About Hinduism

About the Sannyas Tradition


1. What is meant by the terms Sadhana, Sadhak, Deeksha, Sannyasi, Swami, Brahmchari, Sadhu, Baba, Dada, Maharaj, Muni, Rishi, Ashram, and Matth?

2.Who is the Shankracharya?

Shankracharya was a great Hindu Spiritual leader who lived by some accounts about 1260 years ago (950 A.D.). Commonly he is referred to as the Adi Shankracharya. He was responsible for re-organizing the sannyas tradition as well as for many other major works. The word Shankracharya is also a title that is used to describe the heads for four Matths or ashrams as were established by the Shankracharya in four different parts of India. These ashrams being Badrikashram in the north, Dwarka in the west, Puri in the East, and Shringeri in the south of India. Today the heads of many other Ashrams or Matths that were connected with these four main ashrams too call themselves Shankracharya.

3. What is the Dashnam Sannyas order?

The word Dash Nam means ten names in Sanskrit. The Shaiva Sannyasis were reorganized by the Shankracharya and were given ten names almost like surnames. These are Ashram, Tirth, Saraswati, Puri, Giri, Bharti, Vana, Aranya, Sagar and Parvat. Of these the first six are more commonly in use today.

4. Are there any other Sannyas orders?

There are many other sannyasi orders apart from the Shankracharya’s Shaiv order. It will be almost impossible to name them all. Some of the better known one’s are Vaishnav, Tyagi, Vairagi, Udaseen, Akali, Nath, Kabir Panthi, Aghori, Jain Munis, Nimbark sampradaya, Ramanuj sampradaya, Swaminarayan, etc,.

5. What is meant by Sampradaya?

Sampradaya means a large group of spiritual persons who follow the teachings of one specific spiritual leader who may or may not be alive.

6. Who is an Acharya Mandaleshwar and what is the difference between Acharya Mandaleshwar and Mandaleshwar?

Each Akhada selects for itself an Acharya Mandaleshwar whose job is to spiritually guide this group of monks as well as to initiate newcomers into the order by giving them sannyas deeksha (initiation).  A Mandaleshwar is another monk who is recognised by the Akhada and given an honorary position. He too supports the Akhada as well as guides the monks on the spiritual plane.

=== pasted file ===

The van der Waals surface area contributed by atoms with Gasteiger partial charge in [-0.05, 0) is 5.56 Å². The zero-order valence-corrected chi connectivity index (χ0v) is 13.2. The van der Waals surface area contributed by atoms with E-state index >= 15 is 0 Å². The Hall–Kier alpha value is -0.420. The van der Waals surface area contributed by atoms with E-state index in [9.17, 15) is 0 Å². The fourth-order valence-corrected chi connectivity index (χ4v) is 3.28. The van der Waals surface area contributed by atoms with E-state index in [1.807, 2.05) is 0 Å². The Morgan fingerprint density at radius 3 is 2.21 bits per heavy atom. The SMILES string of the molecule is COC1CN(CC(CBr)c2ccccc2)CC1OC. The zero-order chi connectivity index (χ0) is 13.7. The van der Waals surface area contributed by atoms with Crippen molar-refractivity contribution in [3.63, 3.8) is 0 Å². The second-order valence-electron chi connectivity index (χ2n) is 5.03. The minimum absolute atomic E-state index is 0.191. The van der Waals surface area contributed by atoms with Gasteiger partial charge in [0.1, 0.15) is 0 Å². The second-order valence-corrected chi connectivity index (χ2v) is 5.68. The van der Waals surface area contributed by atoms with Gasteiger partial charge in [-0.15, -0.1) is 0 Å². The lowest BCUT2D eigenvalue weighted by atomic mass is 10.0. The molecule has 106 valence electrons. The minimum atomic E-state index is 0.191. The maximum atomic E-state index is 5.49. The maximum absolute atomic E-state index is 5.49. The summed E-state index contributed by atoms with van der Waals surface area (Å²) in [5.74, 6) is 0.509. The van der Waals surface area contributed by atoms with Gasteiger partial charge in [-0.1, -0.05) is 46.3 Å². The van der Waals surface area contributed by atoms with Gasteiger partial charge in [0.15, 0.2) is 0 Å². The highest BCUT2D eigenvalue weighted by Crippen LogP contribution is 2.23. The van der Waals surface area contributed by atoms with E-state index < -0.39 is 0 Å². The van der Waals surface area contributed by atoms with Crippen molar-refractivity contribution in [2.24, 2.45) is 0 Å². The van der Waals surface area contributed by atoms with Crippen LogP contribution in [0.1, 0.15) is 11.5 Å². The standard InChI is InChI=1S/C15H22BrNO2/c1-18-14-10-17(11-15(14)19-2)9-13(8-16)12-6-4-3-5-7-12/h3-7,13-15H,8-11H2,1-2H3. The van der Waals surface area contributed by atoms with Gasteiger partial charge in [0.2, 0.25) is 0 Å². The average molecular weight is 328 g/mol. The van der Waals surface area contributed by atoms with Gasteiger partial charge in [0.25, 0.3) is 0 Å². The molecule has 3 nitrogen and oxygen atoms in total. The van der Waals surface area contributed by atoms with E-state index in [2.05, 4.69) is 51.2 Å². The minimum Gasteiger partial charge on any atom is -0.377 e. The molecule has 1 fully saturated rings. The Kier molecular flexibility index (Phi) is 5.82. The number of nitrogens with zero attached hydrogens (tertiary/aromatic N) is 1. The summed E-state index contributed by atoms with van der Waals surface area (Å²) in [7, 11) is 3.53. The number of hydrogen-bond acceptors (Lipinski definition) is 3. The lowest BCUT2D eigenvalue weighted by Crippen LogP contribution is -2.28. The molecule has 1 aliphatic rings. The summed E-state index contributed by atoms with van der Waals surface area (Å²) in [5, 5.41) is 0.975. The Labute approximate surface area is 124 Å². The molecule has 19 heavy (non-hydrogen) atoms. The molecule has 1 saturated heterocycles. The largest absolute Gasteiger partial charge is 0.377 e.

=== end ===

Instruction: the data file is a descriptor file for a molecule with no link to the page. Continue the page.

The word mandal means group, here it means ‘group of monks’. Mandaleshwar means ‘the head of the group of these monks’.

7. What is an Akhada? How many are the akhada’s and what are their names?

During ancient times a need arose to protect the temples, ashrams, matths and spiritual leaders. This gave rise to a tradition of warrior saints who protected the faith. Warrior saints are actually very ancient, an example being Lord Parshuram. A group of warrior saints were called as Akhada. The word Akhada is commonly used to mean a place where martial arts are practiced. Thus the saints were divided into two parts. The first were the Shastradhari or the saints who learned the scriptures and the astradhari or the saints with weapons.
A saint in the Akhada is called a Naga Sannyasi.
There are seven Shaiva Akhada’s, these being Atal and Mahanirvani; Anand and Niranjan; Avahan, Juna and Agni. There are three Vaishnav Akhada’s, these being Nirmohi, Nirvani and Digamber. There are two Udaseen Akhada’s, these being Bada and Naya. There is one Akali Akhada, this being Nirmal.

8. What is meant by Panch and what is Rumta Panch? What are Shri Mahant and Mahant?

At the head of the Akhada is a council of Monk’s or Sannyasi’s. This council governs the Akhada. There are two types of councils. One is in the places that are permanent, such as Ashrams and Matths. This is called Panch. The other council governs the monks who travel in groups. This is called Rumta Panch. This is, so to say, a wandering council.